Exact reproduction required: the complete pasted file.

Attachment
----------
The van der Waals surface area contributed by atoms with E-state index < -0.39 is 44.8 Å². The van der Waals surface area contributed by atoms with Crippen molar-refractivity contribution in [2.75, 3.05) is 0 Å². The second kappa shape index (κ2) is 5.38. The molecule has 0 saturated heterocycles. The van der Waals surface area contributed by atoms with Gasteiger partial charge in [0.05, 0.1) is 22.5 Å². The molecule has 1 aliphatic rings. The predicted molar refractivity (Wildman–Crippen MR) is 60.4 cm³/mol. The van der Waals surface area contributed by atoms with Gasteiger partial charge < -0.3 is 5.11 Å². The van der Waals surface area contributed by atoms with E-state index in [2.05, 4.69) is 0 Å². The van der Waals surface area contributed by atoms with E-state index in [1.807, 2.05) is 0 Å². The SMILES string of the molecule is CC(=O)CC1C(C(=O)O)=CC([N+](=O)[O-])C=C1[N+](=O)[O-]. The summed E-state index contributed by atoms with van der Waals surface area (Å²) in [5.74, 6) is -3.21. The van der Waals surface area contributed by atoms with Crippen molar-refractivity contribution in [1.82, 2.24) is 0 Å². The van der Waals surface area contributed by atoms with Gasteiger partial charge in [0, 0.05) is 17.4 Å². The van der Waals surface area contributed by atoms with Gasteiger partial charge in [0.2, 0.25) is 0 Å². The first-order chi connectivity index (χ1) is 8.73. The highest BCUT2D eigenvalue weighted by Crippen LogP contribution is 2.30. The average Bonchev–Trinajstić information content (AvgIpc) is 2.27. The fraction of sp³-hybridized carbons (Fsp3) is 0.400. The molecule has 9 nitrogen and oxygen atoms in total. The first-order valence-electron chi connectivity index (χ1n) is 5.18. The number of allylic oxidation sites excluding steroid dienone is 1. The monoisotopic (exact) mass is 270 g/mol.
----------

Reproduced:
The van der Waals surface area contributed by atoms with E-state index < -0.39 is 44.8 Å². The van der Waals surface area contributed by atoms with Crippen molar-refractivity contribution in [2.75, 3.05) is 0 Å². The second kappa shape index (κ2) is 5.38. The molecule has 0 saturated heterocycles. The van der Waals surface area contributed by atoms with Gasteiger partial charge in [0.05, 0.1) is 22.5 Å². The molecule has 1 aliphatic rings. The predicted molar refractivity (Wildman–Crippen MR) is 60.4 cm³/mol. The van der Waals surface area contributed by atoms with Gasteiger partial charge < -0.3 is 5.11 Å². The van der Waals surface area contributed by atoms with E-state index in [2.05, 4.69) is 0 Å². The van der Waals surface area contributed by atoms with E-state index in [1.807, 2.05) is 0 Å². The SMILES string of the molecule is CC(=O)CC1C(C(=O)O)=CC([N+](=O)[O-])C=C1[N+](=O)[O-]. The summed E-state index contributed by atoms with van der Waals surface area (Å²) in [5.74, 6) is -3.21. The van der Waals surface area contributed by atoms with Crippen molar-refractivity contribution in [1.82, 2.24) is 0 Å². The van der Waals surface area contributed by atoms with Gasteiger partial charge in [0, 0.05) is 17.4 Å². The van der Waals surface area contributed by atoms with Gasteiger partial charge in [0.2, 0.25) is 0 Å². The first-order chi connectivity index (χ1) is 8.73. The highest BCUT2D eigenvalue weighted by Crippen LogP contribution is 2.30. The average Bonchev–Trinajstić information content (AvgIpc) is 2.27. The fraction of sp³-hybridized carbons (Fsp3) is 0.400. The molecule has 9 nitrogen and oxygen atoms in total. The first-order valence-electron chi connectivity index (χ1n) is 5.18. The number of allylic oxidation sites excluding steroid dienone is 1. The monoisotopic (exact) mass is 270 g/mol.